How hard is it for you to unplug? To turn off your cell phone, computer, tablet, television (yes, television counts)?
I’m finding it increasingly hard to do. The last few days I’ve found myself obsessively checking Facebook and Twitter. I’ve begun to suspect it has something to do with my addiction to natural dopamine. In the last few months I’ve had to cut out all caffeine, the darkest chocolate, long naps, and most alcohol (no one is up for exercising in the evening after a glass or two of wine). Dopamine is all I have left–well, perhaps I still get a little adrenalin rush when I know I’m running late, but I’m going to discount that because I don’t really go many places. When I see those tiny number icons and text alerts, my heart goes pitter-pat and I drop everything.
Other excuses I have for staying plugged in: Children. What if they can’t text me if they need me?; Friends. Ditto for them.; Email. Vital VITAL information about work, friends and family news, and shopping comes through every hour or so. My spouse is a good sleeper. I stay up late. Solitaire relaxes me. Netflix relaxes me. And then there’s reading! I have Kindle, Nook, and Pages on my iPad. It must be nearby ALL THE TIME. As far as the television goes, sometimes I like it for company in a distant room because I’m alone with the critters in the house much of the day. But I really don’t need the actual television. Every other screen I own–laptop, tablet, desktop, phone–can show me all the films or television shows I want.
Then there’s the biggie: I work on a computer. The only device that’s almost always as close to me as my phone is my laptop. That’s where I do my thinking, where I compose my stories. (Though I prefer to write non-fiction/blogs on my desktop.)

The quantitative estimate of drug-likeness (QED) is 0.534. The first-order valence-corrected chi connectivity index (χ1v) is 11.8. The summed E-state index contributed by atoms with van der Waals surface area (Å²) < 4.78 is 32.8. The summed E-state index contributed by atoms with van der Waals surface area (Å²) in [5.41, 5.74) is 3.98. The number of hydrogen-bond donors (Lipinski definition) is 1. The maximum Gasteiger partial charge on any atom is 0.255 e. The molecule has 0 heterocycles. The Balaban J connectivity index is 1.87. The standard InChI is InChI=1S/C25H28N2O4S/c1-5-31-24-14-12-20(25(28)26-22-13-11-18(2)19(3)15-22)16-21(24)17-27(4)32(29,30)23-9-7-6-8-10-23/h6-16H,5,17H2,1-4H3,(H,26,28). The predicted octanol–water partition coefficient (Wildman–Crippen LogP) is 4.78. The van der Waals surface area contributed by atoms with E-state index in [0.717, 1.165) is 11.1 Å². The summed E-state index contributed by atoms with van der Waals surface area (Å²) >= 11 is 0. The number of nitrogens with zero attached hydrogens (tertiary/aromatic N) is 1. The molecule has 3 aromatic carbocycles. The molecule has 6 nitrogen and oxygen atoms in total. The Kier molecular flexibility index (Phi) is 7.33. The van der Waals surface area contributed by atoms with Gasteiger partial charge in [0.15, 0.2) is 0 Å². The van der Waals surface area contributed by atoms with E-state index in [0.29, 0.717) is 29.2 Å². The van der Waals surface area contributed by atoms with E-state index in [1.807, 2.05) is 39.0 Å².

I’m exhausted with it all. But apparently not exhausted enough to put everything away for a day. Or even an hour. If I’m stern with myself, I will keep my phone in another room during writing hours. I can still hear its little cries, calling to me. “I’m here! Here I am! I can make you haaaaaappy!”
Have you read Hamlet’s Blackberry? It’s an excellent (short) book on connectedness and technological dependence and its costs. Tiffany Shlain is prolific on the subject, and there are plenty of articles out there. And here’s a new piece on how tech-deprivation can cause high anxiety.
I have lots of work to do over the next several months. Don’t we all? With the winter holidays coming up, my life is pasted with to-do lists. I’ll be receiving edits on BLISS HOUSE (my novel that’s coming out in June) in a matter of weeks. One of my biggest goals is to get the second Bliss House novel drafted by Christmas. That means a lot of uninterrupted hours. Can I do all these things and maintain a vibrant, trying-to-be-a-witty-information-provider presence online? Did that sentence even make sense? The answer is probably *no* to both.
I’m thinking about it, though. Exploring those connections. Trying to figure out what’s feeding me and what’s not–what’s feeding my creativity, and what’s draining it.
A girl can’t live on dopamine alone. I’ll keep you posted. Let me know where you are on this journey.
(Fiction word count today: 350)